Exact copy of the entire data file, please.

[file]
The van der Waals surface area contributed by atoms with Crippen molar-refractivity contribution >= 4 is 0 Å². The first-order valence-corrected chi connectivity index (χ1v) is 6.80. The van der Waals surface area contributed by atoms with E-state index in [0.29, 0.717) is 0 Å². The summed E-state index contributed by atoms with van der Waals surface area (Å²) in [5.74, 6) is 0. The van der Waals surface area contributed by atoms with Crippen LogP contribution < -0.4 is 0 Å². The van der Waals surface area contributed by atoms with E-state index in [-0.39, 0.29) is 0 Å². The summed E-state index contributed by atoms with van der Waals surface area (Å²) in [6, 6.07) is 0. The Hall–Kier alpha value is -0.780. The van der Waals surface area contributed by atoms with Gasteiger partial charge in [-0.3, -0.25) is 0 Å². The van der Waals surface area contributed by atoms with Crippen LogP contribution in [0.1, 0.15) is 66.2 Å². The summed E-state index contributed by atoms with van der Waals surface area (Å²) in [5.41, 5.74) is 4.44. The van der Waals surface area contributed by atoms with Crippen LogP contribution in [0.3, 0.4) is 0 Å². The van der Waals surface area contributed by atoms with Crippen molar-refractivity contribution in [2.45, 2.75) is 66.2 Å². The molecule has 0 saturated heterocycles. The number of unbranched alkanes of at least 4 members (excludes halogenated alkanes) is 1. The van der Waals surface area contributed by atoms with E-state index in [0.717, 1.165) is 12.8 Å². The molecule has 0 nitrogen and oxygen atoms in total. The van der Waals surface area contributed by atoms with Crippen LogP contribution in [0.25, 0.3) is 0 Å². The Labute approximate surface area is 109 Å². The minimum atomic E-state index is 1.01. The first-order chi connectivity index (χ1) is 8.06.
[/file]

The van der Waals surface area contributed by atoms with Crippen molar-refractivity contribution >= 4 is 0 Å². The first-order valence-corrected chi connectivity index (χ1v) is 6.80. The van der Waals surface area contributed by atoms with E-state index in [0.29, 0.717) is 0 Å². The summed E-state index contributed by atoms with van der Waals surface area (Å²) in [5.74, 6) is 0. The van der Waals surface area contributed by atoms with Crippen LogP contribution < -0.4 is 0 Å². The van der Waals surface area contributed by atoms with E-state index in [-0.39, 0.29) is 0 Å². The summed E-state index contributed by atoms with van der Waals surface area (Å²) in [6, 6.07) is 0. The Hall–Kier alpha value is -0.780. The van der Waals surface area contributed by atoms with Gasteiger partial charge in [-0.3, -0.25) is 0 Å². The van der Waals surface area contributed by atoms with Crippen LogP contribution in [0.1, 0.15) is 66.2 Å². The summed E-state index contributed by atoms with van der Waals surface area (Å²) in [5.41, 5.74) is 4.44. The van der Waals surface area contributed by atoms with Crippen LogP contribution in [0.3, 0.4) is 0 Å². The van der Waals surface area contributed by atoms with Crippen molar-refractivity contribution in [2.45, 2.75) is 66.2 Å². The molecule has 0 saturated heterocycles. The number of unbranched alkanes of at least 4 members (excludes halogenated alkanes) is 1. The van der Waals surface area contributed by atoms with E-state index in [0.717, 1.165) is 12.8 Å². The molecule has 0 nitrogen and oxygen atoms in total. The van der Waals surface area contributed by atoms with Crippen LogP contribution in [0.25, 0.3) is 0 Å². The Labute approximate surface area is 109 Å². The minimum atomic E-state index is 1.01. The first-order chi connectivity index (χ1) is 8.06.